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-   -   What are recommended sizes for partitions and swap during install? (http://www.linuxquestions.org/questions/slackware-14/what-are-recommended-sizes-for-partitions-and-swap-during-install-4175489166/)

74razor 12-25-2013 06:55 PM

What are recommended sizes for partitions and swap during install?
 
Just curious, I plan on making a swap partition and /, /home, and /var on separate partitions. I've went through the wiki but I don't see much as far as recommended sizes. I have a 160 GB SSD.

Thank you for any input.

jefro 12-25-2013 06:56 PM

Do you really NEED those?

How much ram do you have? What are you running, 32 or 64 bit OS?

hitest 12-25-2013 07:10 PM

For Slack all you really need is swap and root. If you want to keep data between installations you could have a separate /home partition.

74razor 12-25-2013 07:15 PM

Those are the recommended partitions according to the Slackware wiki. I like doing best practice so I was going to move forward with those partitions. Yea, I probably could just use / and that is it I suppose.

I have 8GB RAM and it is a 64 bit processor.

ericson007 12-25-2013 07:29 PM

I also like to keep things seperate.
I usually split up root /var /var/log /webroot /home and /usr

I give each ample space but have run out of space a few times. Lvm is great for that sort of thing. I leave aroung 100gigs free on lvm and then later i can just make a volume needing more space bigger with lvexpand. Not the perfect solution to provide consecutive disk areas but it works pretty nicely. Without having to destroy and recreate partitions.

jtsn 12-25-2013 07:32 PM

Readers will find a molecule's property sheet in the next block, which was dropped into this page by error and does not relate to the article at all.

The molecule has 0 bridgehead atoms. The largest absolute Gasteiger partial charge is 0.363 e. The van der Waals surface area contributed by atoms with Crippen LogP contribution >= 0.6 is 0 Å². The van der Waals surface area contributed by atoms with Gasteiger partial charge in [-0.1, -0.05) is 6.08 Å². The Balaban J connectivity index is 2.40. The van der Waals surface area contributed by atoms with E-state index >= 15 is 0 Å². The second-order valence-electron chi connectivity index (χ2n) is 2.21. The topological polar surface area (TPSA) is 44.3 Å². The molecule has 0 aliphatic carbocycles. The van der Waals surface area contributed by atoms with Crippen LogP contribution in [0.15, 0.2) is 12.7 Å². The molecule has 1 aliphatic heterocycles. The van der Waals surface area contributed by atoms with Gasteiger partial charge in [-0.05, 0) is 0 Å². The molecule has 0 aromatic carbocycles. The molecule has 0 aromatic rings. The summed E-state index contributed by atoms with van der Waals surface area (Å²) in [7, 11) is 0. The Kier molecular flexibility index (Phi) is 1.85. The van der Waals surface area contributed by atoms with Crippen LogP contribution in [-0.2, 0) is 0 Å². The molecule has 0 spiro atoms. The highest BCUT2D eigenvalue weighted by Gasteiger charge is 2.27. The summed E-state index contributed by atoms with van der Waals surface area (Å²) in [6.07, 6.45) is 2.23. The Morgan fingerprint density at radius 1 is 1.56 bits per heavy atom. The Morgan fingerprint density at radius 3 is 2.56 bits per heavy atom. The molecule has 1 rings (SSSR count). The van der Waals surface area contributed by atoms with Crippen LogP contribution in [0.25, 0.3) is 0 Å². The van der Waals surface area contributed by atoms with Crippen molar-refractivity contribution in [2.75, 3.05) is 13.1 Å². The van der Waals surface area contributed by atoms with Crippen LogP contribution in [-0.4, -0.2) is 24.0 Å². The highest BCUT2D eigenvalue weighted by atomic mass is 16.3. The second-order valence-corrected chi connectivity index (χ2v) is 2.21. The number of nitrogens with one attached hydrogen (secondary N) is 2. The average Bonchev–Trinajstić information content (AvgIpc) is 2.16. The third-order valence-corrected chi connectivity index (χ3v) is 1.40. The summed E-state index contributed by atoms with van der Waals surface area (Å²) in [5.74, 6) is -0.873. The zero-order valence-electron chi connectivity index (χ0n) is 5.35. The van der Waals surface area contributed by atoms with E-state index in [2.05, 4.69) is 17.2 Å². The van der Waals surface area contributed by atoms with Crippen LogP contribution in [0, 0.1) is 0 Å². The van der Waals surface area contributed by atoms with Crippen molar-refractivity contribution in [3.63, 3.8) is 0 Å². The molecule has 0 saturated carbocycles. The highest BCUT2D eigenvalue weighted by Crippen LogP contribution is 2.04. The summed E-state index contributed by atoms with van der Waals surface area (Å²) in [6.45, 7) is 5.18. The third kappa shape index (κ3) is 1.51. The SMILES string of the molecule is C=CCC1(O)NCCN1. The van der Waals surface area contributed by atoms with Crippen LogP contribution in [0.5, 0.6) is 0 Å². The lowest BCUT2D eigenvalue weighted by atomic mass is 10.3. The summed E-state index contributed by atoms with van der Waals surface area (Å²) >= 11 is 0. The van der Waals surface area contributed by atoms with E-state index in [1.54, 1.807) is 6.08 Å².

On traditional Unix, you separate /, /tmp, /var and /usr (with /opt symlinked to /usr/opt and /home to /usr/home). In this scenario, / and /tmp are of fixed size (few GB), /var is sized to what the specific system needs and /usr gets the rest.

On Linux you may be fine with just / and /home, with / "big enough" and /home for the remainder.

At least /home should be separate so a user filling his $HOME can not kill the whole system.

74razor 12-25-2013 07:39 PM

Ok, well that makes sense. I can work with that. However, what is the recommended swap size? Is there a formula?

jtsn 12-25-2013 07:45 PM

Swap size should be between RAM size and 2x RAM size. It can be used by swap-backed temporary filesystems (like tmpfs for /tmp) and Suspend to Disk, so RAM size is a good minimum while more than 2x RAM size doesn't make sense on most installations.

Using tmpfs is recommended with SSDs.

mlslk31 12-25-2013 07:46 PM

Traditional swap is 2.5 * RAM. That stated, if my older PCs get to 1 * RAM in swap, I'm probably in some trouble. I use 1.5 * RAM, and if I need more, I do something like this:

Code:

dd if=/dev/zero of=testfile bs=1024k count=1024
mkswap testfile
swapon testfile

As for the partitions, it's what you want to do with it. At work, I keep separate /tmp and /home partitions. At home, I keep an encrypted /home and separate /var. If you're new, you can start with just / and swap. The people who get deep into the separate /var idea tend to cite things like mail spools for university-sized mail servers. I don't have such a server, so I keep a separate /var, use /var/src for source code, just so there's no fragmentation issues when I install things to /usr.